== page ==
The bill has set forth certain exceptions under which the acquisition of private tracking data by private or public entities would not be unlawful:[8]

  • As a response to theft, and for the purpose of tracking stolen merchandise
  • As a personal safety net for children, as set forth by a parent or legal guardian
  • In the case of emergency, where the individual has either personally requested assistance or is in known peril
  • When the tracking information in question has been publicly broadcast

Reception[edit]

Support[edit]

The bill was initially co-sponsored by Bob Goodlatte (R-VA), Chairman of the House Judiciary Subcommittee on Intellectual Property, Competition and the Internet. Since the bill's introduction, six other members of the House, as well as Senator Mark Kirk (R-IL). have signed on as co-sponsors.

The bill has also gained support from a variety of civil liberties organizations including the ACLU, CCIA, Competitive Enterprise Institute, Digital Liberty Organization, and Electronic Frontier Foundation.[9]

Similar bills include one written by Senate Judiciary Chairman Patrick Leahy (D-VT), who aims to require a warrant to obtain GPS data from companies, and one by senators Al Franken (D-MN) and Richard Blumenthal (D-CT), who would require device manufacturers to receive explicit consent from the end-user before tracking their location.[10]

In her concurrence in U.S. v Jones, Justice Sonia Sotomayor warned that the administration's defense of warrantless GPS tracking, if upheld, would allow federal agencies to track individuals through any cellular device, as law enforcement groups can also intercept signals the phones emit.[7]

Opposition[edit]

The Obama Administration has expressed potential opposition to the GPS Act based on the belief that GPS tracking is no more invasive than visual surveillance.[7]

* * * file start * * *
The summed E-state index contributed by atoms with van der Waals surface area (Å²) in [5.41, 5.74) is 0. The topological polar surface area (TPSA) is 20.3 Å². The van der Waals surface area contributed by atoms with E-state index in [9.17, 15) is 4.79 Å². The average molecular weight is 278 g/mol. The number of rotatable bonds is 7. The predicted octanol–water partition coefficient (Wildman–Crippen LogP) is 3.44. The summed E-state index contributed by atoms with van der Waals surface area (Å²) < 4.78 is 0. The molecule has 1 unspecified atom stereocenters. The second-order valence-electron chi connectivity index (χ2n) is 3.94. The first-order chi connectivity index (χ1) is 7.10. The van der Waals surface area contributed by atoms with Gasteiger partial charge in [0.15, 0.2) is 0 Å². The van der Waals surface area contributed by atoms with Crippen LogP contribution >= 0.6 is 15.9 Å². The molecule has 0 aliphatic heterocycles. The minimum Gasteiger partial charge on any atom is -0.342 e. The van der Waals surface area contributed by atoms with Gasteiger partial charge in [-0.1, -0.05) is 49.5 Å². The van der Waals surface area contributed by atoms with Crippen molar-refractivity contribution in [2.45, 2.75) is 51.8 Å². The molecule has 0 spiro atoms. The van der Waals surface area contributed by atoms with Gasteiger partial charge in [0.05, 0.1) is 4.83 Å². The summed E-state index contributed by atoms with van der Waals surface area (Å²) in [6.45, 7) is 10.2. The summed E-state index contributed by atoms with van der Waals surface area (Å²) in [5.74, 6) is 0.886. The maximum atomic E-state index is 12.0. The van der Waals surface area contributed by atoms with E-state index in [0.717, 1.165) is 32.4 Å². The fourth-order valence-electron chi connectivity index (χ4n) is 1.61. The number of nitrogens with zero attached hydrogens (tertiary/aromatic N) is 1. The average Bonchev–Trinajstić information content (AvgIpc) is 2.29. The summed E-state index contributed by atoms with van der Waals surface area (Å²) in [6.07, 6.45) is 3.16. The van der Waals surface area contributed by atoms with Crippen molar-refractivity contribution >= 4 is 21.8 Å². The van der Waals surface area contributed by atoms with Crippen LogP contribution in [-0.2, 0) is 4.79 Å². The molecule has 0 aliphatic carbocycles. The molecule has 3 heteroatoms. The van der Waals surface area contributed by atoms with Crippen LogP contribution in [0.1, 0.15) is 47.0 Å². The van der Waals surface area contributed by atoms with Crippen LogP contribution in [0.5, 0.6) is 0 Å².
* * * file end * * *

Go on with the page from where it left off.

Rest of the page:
See also[edit]

References[edit]

  1. ^ a b Wyden, Ron. "Wyden, Chaffetz Introduce GPS Act". http://wyden.senate.gov/newsroom/press/release/?id=0b8d693f-7cab-4ba4-aae6-42b66b1eef0e. Retrieved 11 November 2011. 
  2. ^ "Court allows agents to secretly put GPS trackers on cars". http://articles.cnn.com/2010-08-27/justice/oregon.gps.surveillance_1_gps-device-appeals-chief-judge-alex-kozinski?_s=PM:CRIME (CNN). 8 November 2011. Retrieved 11 November 2011. 
  3. ^ Zetter, Kim (8 November 2011). "Busted! Two New Fed GPS Trackers Found on SUV". http://www.wired.com/threatlevel/2011/11/gps-tracker-times-two (Wired). Retrieved 11 November 2011. 
  4. ^ a b http://caselaw.lp.findlaw.com/scripts/getcase.pl?court=us&vol=460&invol=276
  5. ^ http://www.wired.com/threatlevel/2011/10/gps-inventor-surveillance/ Roger L. Easton Urges Court to Reject Warrentless Tracking
  6. ^ Wired http://www.wired.com/images_blogs/threatlevel/2011/04/gpspetition.pdf |url= missing title (help). 
  7. ^ a b c Stohr, Greg (8 November 2011). "Police Use of Global-Positioning Devices Questioned by U.S. Supreme Court". http://www.bloomberg.com/news/2011-11-08/police-use-of-global-positioning-devices-questioned-by-u-s-supreme-court.html (Bloomberg). Retrieved 11 November 2011. 
  8. ^ a b Wired http://www.wired.com/images_blogs/threatlevel/2011/06/GPS-Bill-Text.pdf |url= missing title (help). 
  9. ^ Wyden, Ron. "Geolocation Privacy and Surveillance ("GPS") Act". Geolocation Privacy and Surveillance (“GPS”) Act. Retrieved 11 November 2011. 
  10. ^ Jerome, Sara. "Supreme Court to Hear GPS Surveillance Case". http://www.nationaljournal.com/tech/supreme-court-to-hear-gps-surveillance-case-20111107. National Journal. Retrieved 11 November 2011. 

External links[edit]